The history of Orlando's attempt at baseball posted elsewhere was essentially as I recall it. An important side note of how the decision played out was that the "grumpy old men" then running St. Pete built the Trop and swore up and down MLB promised them a team if they built it (this is somewhat suspect as by the time the Trop was built, baseball was already favoring the idea of intimate, Camden Yards-style parks for future expansion. But, lawsuits were threatened all over the place and I think George Steinbrenner, who is a muckety-muck in the Tampa Bay power structure, got involved. Of course, you can see who won. It's easy to see MLB was probably right about the stadium and also the location - if you consider everyone living within a radius of St. Pete, the entire western side of the radius is fish. Also notable is that the proposed new stadium for the Rays is of the Camden Yards variety and is much closer to downtown. Luckily, St. Pete has boomed in the meantime and the "grumpy old men" were tossed out (St. Pete finally has a "strong mayor" form of government, not unlike Orlando's - the results have been much stronger governance). Whether any of this means the Rays will come or go, I can't begin to say, but I suspect that Mayor Rick Baker and company will at the end of the day do what's required to keep the team, just as our mayors did with the Magic after failing on the first attempt to build a new arena.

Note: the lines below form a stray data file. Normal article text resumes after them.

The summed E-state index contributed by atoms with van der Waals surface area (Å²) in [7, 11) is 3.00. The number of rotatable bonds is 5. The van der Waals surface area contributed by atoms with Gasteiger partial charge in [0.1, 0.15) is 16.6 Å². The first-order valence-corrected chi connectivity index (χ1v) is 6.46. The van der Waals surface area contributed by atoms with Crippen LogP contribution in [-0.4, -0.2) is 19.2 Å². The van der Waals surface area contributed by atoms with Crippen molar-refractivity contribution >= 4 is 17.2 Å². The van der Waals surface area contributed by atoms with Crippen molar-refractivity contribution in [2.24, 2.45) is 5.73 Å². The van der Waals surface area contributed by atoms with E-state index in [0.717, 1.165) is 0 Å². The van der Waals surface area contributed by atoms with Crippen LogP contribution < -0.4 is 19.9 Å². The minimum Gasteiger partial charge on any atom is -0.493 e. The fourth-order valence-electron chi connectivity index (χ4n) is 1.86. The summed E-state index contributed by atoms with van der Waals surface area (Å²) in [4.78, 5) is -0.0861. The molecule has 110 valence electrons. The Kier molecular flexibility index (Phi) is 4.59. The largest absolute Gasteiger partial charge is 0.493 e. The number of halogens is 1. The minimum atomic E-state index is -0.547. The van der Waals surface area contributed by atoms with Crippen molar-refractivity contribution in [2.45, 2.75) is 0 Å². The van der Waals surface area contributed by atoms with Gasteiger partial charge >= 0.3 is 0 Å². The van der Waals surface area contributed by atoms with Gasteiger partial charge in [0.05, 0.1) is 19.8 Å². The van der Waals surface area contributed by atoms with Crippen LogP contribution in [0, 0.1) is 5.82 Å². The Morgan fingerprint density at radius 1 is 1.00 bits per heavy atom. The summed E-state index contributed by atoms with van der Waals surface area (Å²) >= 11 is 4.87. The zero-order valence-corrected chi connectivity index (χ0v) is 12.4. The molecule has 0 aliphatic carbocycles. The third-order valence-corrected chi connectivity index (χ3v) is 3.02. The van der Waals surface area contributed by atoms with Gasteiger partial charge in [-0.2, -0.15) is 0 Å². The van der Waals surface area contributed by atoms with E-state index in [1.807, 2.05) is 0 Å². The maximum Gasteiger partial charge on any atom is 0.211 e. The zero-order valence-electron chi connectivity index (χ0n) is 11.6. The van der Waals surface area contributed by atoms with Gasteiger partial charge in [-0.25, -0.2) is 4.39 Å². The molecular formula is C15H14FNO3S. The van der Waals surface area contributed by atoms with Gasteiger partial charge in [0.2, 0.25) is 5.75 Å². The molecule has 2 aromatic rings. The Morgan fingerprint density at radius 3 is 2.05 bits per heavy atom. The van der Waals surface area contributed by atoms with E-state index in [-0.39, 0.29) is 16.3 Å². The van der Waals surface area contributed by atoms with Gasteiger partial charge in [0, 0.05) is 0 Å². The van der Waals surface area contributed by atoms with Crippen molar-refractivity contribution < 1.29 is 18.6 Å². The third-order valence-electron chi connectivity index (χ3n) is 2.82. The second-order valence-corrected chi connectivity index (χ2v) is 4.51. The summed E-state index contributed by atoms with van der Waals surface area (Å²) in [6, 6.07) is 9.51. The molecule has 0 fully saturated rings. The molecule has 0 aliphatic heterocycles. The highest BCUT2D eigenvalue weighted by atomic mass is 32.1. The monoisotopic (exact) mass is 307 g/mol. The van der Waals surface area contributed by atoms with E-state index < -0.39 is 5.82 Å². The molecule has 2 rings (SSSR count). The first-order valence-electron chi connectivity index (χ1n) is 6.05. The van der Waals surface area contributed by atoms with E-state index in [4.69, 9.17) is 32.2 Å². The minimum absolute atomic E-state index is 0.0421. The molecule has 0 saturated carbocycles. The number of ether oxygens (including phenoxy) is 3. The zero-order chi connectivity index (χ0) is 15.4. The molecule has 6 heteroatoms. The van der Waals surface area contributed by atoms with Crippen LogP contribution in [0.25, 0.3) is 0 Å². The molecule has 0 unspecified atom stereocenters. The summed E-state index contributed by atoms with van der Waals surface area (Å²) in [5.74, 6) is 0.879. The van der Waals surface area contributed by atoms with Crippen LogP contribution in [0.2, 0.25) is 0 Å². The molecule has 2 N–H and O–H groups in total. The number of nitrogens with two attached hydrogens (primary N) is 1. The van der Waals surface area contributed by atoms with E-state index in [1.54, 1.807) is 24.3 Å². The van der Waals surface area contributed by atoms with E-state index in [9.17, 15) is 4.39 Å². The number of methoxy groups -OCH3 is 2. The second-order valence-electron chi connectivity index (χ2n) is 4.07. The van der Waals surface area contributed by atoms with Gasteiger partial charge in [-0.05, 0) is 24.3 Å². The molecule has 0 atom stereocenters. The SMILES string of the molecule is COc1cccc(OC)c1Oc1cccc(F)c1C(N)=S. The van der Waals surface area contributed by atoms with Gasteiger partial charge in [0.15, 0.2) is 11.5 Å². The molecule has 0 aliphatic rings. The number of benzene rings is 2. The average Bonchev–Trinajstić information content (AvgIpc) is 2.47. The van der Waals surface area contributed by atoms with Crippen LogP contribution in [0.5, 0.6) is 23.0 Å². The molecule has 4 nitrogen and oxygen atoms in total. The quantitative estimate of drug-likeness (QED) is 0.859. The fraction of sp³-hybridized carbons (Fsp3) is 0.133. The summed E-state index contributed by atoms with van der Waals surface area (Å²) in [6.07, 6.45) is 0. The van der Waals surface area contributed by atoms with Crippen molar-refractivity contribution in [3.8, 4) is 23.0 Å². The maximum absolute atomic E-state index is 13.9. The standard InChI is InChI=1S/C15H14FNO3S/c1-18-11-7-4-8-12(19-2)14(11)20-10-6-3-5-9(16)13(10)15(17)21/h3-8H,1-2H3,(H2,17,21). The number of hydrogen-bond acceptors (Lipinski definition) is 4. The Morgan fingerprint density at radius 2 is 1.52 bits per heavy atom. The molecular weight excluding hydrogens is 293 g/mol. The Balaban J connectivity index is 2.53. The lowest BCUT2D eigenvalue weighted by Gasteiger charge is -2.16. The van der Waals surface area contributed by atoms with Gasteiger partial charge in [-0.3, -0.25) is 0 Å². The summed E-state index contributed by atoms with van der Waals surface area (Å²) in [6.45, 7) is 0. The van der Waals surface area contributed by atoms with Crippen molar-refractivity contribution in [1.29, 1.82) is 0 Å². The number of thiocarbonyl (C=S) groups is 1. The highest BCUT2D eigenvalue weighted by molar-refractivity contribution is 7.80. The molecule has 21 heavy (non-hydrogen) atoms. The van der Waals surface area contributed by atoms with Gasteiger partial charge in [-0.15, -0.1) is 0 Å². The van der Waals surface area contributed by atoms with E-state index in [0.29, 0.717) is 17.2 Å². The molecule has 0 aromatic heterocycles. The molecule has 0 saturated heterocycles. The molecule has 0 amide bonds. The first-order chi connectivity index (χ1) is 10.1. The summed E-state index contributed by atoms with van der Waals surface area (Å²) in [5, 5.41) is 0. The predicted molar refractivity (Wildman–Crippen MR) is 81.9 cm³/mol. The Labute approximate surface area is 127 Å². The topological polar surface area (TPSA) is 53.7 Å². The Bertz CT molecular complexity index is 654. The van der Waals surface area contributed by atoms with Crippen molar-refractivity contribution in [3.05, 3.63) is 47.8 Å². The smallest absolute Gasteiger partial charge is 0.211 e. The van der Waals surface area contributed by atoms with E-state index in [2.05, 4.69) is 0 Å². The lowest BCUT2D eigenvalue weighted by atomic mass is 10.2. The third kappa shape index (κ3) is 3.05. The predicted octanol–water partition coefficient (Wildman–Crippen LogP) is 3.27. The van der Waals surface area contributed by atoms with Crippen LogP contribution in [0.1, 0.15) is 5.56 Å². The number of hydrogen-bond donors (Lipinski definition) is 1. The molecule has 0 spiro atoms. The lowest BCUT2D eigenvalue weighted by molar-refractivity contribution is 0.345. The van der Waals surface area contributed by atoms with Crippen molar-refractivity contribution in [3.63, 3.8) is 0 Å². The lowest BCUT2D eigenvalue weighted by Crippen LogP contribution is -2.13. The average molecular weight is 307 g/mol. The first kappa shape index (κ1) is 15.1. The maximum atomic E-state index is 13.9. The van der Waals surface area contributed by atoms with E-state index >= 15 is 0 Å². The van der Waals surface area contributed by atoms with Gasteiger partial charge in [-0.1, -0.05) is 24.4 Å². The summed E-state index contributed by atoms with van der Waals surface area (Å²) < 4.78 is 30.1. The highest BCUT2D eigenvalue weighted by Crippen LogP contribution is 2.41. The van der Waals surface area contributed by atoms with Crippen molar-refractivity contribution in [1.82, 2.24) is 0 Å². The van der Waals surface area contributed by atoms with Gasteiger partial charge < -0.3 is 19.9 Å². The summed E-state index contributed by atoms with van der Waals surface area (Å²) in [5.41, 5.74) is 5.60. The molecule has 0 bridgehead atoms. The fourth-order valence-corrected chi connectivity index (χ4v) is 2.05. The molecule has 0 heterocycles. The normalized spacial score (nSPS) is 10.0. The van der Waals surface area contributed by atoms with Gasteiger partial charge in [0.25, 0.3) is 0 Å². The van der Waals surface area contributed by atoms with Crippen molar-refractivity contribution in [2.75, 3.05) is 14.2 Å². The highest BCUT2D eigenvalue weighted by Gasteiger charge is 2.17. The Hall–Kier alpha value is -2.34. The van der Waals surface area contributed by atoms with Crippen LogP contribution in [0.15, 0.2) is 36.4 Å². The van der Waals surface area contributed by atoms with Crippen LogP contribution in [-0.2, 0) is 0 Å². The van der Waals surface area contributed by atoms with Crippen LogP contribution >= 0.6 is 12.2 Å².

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I dont think so, the Rays are moving to Orlando in the next 3 years. Orlando and private investors will come up with the $500 needed for a stadium. It has been proposed several times.

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Orlando had a very strong bid for expansion in 1990 and in 1994.

In 1991 Rich Devos was heading up a group to get a baseball team to Orlando (with Pat Williams efforts too), effectively named the "Orlando SunRays." Along with St. Pete, Miami, Denver, Buffalo, and Washington, DC for the finalists. Orlando actually sold thousands of season tickets, hired Bob Boone to be their manager, and considered three ballpark sports. East Orlando by the airport, I-Drive, and Downtown on OBT by the Citrus Bowl. With Miami available, MLB decided to look there.

In 1994 Norton Herrick, a local businessman headed up the expansion hopes of Orlando. We were pitted this time against St. Petersburg, Buffalo, Mexico City, Monterrey, Mex.; Nashville, Phoenix, Vancouver, and Washington, D.C. He had the stadium designs and funding set. Again the stadium was tentatively call Orange Blossom field and was set to be built adjacent to the Citrus Bowl.

There was also talk of the Houston Astros moving here in the late 80s, in fact the Astros ran a fesability study for Disney to convince them to buy the team.

Hope this helps.